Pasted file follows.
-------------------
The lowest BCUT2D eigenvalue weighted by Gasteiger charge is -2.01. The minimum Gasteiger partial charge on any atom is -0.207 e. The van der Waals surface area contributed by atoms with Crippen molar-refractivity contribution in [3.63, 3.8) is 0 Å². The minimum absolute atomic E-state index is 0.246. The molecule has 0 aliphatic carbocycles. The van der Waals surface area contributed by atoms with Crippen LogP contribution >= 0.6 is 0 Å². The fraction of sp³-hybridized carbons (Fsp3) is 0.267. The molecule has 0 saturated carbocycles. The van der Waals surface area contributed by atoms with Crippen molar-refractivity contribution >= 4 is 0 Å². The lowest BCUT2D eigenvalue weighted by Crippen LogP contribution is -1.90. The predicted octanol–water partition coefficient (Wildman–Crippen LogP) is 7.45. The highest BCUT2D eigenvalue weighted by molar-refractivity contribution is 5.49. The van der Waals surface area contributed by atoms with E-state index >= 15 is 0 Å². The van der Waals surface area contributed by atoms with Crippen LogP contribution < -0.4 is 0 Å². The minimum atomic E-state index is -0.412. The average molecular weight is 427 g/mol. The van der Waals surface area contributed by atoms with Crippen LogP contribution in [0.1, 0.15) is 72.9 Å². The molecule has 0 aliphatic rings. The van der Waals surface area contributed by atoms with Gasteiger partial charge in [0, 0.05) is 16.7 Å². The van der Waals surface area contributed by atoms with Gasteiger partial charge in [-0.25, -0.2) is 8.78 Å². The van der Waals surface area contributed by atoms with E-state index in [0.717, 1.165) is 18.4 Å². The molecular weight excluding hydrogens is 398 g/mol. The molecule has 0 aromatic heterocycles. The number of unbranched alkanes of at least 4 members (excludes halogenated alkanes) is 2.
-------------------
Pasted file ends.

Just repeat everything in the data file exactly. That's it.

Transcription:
The lowest BCUT2D eigenvalue weighted by Gasteiger charge is -2.01. The minimum Gasteiger partial charge on any atom is -0.207 e. The van der Waals surface area contributed by atoms with Crippen molar-refractivity contribution in [3.63, 3.8) is 0 Å². The minimum absolute atomic E-state index is 0.246. The molecule has 0 aliphatic carbocycles. The van der Waals surface area contributed by atoms with Crippen LogP contribution >= 0.6 is 0 Å². The fraction of sp³-hybridized carbons (Fsp3) is 0.267. The molecule has 0 saturated carbocycles. The van der Waals surface area contributed by atoms with Crippen molar-refractivity contribution >= 4 is 0 Å². The lowest BCUT2D eigenvalue weighted by Crippen LogP contribution is -1.90. The predicted octanol–water partition coefficient (Wildman–Crippen LogP) is 7.45. The highest BCUT2D eigenvalue weighted by molar-refractivity contribution is 5.49. The van der Waals surface area contributed by atoms with E-state index >= 15 is 0 Å². The van der Waals surface area contributed by atoms with Crippen LogP contribution < -0.4 is 0 Å². The minimum atomic E-state index is -0.412. The average molecular weight is 427 g/mol. The van der Waals surface area contributed by atoms with Crippen LogP contribution in [0.1, 0.15) is 72.9 Å². The molecule has 0 aliphatic rings. The van der Waals surface area contributed by atoms with Gasteiger partial charge in [0, 0.05) is 16.7 Å². The van der Waals surface area contributed by atoms with Gasteiger partial charge in [-0.25, -0.2) is 8.78 Å². The van der Waals surface area contributed by atoms with E-state index in [0.717, 1.165) is 18.4 Å². The molecular weight excluding hydrogens is 398 g/mol. The molecule has 0 aromatic heterocycles. The number of unbranched alkanes of at least 4 members (excludes halogenated alkanes) is 2.